17 Apr Place and Role of Mathematics in Society
Mathematics has its own intrinsic beauty and aesthetic appeal, but its cultural role is determined mainly by its perceived educational qualities. The achievements and structures of mathematics are recognized as being among the greatest intellectual attainments of the human species and, therefore, are seen as being worthy of study in their own right, while the heavy reliance of mathematics on logical reasoning is seen to have educational merit in a world where rational thought and behavior are highly valued. Furthermore the potential for sharpening the wit and problem-solving abilities fostered by study of mathematics is also seen as contributing significantly to the general objectives of acquiring wisdom and intellectual capabilities. These cultural aspects affect all Canadians to some degree through our formal educational processes, reflecting the degree to which Canadian society is committed to “liberal” or “humanist” education. In particular, it is a point of view adopted by many professional mathematicians in their teaching and research activities.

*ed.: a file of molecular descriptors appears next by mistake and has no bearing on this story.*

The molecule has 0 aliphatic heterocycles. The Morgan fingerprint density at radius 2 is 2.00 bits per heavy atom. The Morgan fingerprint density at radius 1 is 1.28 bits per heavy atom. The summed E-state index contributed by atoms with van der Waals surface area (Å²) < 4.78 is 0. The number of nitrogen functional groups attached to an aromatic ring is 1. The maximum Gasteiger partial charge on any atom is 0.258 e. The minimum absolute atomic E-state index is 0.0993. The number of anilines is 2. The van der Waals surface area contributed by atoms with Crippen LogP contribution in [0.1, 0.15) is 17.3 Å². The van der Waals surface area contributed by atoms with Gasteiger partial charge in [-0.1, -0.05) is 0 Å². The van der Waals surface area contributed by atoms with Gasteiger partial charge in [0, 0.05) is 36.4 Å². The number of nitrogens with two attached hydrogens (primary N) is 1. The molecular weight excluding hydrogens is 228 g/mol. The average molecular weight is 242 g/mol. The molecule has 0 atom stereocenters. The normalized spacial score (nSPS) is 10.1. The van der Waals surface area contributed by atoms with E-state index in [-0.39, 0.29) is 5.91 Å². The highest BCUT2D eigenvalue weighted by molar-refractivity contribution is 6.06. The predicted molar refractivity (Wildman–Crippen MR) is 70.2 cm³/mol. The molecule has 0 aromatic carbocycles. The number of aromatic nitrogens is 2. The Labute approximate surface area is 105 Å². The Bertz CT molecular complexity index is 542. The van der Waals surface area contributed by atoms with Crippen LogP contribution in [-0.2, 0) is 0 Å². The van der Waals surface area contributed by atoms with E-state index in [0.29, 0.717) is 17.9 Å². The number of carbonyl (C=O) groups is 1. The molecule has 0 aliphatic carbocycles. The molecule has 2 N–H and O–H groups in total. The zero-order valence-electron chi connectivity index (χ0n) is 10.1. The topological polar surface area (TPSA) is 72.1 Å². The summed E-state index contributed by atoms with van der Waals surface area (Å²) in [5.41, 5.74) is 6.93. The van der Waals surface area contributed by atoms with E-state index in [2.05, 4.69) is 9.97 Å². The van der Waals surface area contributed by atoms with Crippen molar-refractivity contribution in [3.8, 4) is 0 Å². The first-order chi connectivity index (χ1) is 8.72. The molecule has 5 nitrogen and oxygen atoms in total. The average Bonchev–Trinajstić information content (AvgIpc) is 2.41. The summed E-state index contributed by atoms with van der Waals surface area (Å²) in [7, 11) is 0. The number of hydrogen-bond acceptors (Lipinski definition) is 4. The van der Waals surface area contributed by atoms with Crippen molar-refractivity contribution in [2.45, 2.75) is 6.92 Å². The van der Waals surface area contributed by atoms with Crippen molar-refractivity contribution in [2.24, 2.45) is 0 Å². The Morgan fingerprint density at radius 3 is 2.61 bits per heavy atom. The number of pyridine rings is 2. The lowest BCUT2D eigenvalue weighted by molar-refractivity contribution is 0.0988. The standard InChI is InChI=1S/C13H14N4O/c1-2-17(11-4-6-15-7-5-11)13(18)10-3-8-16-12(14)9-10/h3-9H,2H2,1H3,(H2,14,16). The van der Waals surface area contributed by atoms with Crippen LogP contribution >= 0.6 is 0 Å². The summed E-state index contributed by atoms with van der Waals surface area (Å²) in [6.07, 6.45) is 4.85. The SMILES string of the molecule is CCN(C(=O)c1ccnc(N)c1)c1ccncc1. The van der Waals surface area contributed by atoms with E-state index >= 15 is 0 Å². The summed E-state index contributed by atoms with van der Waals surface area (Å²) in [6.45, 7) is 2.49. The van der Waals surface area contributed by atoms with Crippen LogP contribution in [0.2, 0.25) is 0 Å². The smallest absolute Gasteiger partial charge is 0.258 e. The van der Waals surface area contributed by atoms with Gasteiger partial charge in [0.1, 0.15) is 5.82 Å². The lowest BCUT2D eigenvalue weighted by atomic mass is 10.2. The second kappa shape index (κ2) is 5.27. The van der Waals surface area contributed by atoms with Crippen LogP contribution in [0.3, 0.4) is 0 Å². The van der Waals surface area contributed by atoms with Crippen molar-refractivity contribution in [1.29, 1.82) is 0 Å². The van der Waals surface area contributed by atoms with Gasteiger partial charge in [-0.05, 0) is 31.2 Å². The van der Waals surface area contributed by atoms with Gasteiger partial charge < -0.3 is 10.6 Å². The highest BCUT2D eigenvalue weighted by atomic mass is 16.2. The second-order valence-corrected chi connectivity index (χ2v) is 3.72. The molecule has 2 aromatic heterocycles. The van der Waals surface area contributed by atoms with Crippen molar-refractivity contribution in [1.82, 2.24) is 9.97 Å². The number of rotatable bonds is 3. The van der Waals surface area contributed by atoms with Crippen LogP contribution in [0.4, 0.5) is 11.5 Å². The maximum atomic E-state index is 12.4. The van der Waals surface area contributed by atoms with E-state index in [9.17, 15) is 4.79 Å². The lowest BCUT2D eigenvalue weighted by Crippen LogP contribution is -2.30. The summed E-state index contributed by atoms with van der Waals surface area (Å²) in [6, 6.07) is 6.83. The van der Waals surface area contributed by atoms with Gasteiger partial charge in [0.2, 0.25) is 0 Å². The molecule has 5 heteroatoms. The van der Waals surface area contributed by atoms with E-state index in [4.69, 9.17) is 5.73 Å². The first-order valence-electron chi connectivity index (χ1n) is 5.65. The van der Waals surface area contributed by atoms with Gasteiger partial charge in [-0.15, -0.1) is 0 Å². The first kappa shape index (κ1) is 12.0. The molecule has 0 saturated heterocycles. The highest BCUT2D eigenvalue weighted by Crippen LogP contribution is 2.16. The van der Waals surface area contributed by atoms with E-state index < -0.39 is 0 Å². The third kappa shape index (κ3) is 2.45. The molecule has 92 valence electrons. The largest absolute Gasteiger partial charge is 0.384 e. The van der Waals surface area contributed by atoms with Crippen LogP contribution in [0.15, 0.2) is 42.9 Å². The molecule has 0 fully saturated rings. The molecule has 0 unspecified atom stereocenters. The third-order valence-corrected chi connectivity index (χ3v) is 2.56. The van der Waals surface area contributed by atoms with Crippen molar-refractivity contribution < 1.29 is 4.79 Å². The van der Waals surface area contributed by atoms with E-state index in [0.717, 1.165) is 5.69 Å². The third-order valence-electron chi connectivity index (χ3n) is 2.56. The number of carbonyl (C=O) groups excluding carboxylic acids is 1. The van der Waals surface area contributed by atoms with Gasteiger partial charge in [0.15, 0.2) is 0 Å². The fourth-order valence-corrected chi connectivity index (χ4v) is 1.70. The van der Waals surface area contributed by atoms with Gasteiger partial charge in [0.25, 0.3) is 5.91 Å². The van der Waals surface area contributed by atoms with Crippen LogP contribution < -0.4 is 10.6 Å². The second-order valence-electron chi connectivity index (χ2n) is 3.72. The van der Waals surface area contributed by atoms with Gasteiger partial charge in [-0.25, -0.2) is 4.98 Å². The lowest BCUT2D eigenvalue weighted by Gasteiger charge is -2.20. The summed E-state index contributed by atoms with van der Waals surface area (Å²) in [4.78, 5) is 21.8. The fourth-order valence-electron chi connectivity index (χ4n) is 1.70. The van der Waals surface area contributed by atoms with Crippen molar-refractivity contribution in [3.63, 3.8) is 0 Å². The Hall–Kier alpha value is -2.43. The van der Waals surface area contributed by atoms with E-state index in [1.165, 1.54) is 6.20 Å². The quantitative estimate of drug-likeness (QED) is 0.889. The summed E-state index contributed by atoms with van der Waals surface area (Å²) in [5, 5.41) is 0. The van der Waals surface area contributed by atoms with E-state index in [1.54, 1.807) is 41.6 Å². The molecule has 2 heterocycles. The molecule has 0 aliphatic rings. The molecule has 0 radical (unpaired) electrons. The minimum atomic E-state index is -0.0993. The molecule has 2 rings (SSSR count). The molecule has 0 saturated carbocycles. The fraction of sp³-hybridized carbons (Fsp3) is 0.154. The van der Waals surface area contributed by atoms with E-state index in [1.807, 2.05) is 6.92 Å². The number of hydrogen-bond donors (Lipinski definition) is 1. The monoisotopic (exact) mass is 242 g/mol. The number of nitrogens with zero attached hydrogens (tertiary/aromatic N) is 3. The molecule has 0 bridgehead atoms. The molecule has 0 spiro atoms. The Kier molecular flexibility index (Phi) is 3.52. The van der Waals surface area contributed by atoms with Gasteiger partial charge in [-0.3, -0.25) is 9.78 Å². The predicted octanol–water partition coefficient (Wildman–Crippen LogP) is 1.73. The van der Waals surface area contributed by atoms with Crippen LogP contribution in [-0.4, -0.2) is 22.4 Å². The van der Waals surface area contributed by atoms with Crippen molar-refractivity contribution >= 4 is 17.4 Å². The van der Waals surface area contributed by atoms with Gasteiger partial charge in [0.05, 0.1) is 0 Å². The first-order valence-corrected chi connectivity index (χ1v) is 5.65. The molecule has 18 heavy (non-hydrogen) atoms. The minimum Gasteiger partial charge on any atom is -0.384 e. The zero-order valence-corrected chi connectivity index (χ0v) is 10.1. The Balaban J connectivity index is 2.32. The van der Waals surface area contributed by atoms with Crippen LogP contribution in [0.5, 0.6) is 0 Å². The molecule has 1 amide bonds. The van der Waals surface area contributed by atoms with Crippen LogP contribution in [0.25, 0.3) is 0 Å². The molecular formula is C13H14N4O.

Is the society in general aware of the importance of mathematics? How does it treat the practitioner of mathematics? Western society seems to have had a good appreciation of the importance of science at large, and mathematics in particular, at least in the modern period. Till the advent of the 19th century, there were very few people who made mathematics their exclusive pursuit, but since that time, mathematicians, even those pursuing mathematics for its own sake have been reasonably well supported in the West. The creation of many universities and other centers of learning and the support extended by the nobility to individual mathematicians bear ample witness to this. There have of course been instances (Abel and Galois, two of the all-time greats in mathematics are the most striking cases) when outstanding men did not get the support they needed, but by and large the tremendous progress made in mathematics in Europe and America is in itself evidence of Western societies’ support for science. The erstwhile Soviet Union deliberately set out to promote science in general and mathematics in particular; and this policy had a resounding impact. Moscow produced a great mathematics school with an amazingly large number of gifted mathematicians whose creative achievements as well as scholarship were stupendous. Unfortunately this wonderful school has virtually disintegrated since, thanks to the political upheavals there. The Americans were paying relatively little attention to mathematics in the first half of the twentieth century, but the Soviet space programmer’s first Sputnik jolted them from their benign indifference into eager support for mathematics. Through the sixties and seventies and even into the eighties, support for mathematics was available on a very generous scale in the US and this had indeed a tremendous effect. It produced an array of brilliant mathematicians and much of the most exciting mathematical developments. It would appear that in recent times however the US is reverting to its old attitudes towards mathematics.